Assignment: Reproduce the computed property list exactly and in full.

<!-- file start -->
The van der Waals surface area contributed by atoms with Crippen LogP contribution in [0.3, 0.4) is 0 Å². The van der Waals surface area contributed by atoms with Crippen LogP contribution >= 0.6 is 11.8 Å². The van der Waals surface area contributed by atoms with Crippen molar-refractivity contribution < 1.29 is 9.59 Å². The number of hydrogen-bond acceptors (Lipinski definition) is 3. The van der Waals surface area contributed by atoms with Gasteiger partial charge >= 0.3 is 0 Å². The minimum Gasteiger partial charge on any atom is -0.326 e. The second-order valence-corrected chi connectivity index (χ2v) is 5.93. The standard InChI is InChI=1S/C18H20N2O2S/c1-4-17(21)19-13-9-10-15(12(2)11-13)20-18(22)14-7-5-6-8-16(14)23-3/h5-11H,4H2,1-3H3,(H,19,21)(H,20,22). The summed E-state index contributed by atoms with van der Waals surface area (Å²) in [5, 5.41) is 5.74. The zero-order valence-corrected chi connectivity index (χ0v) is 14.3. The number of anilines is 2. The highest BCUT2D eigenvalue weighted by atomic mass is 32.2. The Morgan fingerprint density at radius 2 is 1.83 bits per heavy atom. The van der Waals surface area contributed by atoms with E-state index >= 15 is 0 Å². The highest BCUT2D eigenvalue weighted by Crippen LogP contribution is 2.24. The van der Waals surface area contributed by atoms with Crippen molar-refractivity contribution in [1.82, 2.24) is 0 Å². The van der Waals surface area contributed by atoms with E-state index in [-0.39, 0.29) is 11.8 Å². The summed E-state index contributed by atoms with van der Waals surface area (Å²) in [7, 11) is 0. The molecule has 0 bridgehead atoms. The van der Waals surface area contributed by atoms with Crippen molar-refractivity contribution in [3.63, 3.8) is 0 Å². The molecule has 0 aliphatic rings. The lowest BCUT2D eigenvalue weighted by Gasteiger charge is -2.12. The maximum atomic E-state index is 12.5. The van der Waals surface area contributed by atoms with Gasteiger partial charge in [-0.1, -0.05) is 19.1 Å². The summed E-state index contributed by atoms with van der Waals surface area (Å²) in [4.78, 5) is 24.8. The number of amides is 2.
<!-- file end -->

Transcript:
The van der Waals surface area contributed by atoms with Crippen LogP contribution in [0.3, 0.4) is 0 Å². The van der Waals surface area contributed by atoms with Crippen LogP contribution >= 0.6 is 11.8 Å². The van der Waals surface area contributed by atoms with Crippen molar-refractivity contribution < 1.29 is 9.59 Å². The number of hydrogen-bond acceptors (Lipinski definition) is 3. The van der Waals surface area contributed by atoms with Gasteiger partial charge >= 0.3 is 0 Å². The minimum Gasteiger partial charge on any atom is -0.326 e. The second-order valence-corrected chi connectivity index (χ2v) is 5.93. The standard InChI is InChI=1S/C18H20N2O2S/c1-4-17(21)19-13-9-10-15(12(2)11-13)20-18(22)14-7-5-6-8-16(14)23-3/h5-11H,4H2,1-3H3,(H,19,21)(H,20,22). The summed E-state index contributed by atoms with van der Waals surface area (Å²) in [5, 5.41) is 5.74. The zero-order valence-corrected chi connectivity index (χ0v) is 14.3. The number of anilines is 2. The highest BCUT2D eigenvalue weighted by atomic mass is 32.2. The Morgan fingerprint density at radius 2 is 1.83 bits per heavy atom. The van der Waals surface area contributed by atoms with E-state index >= 15 is 0 Å². The highest BCUT2D eigenvalue weighted by Crippen LogP contribution is 2.24. The van der Waals surface area contributed by atoms with Crippen molar-refractivity contribution in [1.82, 2.24) is 0 Å². The van der Waals surface area contributed by atoms with E-state index in [-0.39, 0.29) is 11.8 Å². The summed E-state index contributed by atoms with van der Waals surface area (Å²) in [7, 11) is 0. The molecule has 0 bridgehead atoms. The van der Waals surface area contributed by atoms with Crippen molar-refractivity contribution in [3.63, 3.8) is 0 Å². The molecule has 0 aliphatic rings. The lowest BCUT2D eigenvalue weighted by Gasteiger charge is -2.12. The maximum atomic E-state index is 12.5. The van der Waals surface area contributed by atoms with Gasteiger partial charge in [-0.1, -0.05) is 19.1 Å². The summed E-state index contributed by atoms with van der Waals surface area (Å²) in [4.78, 5) is 24.8. The number of amides is 2.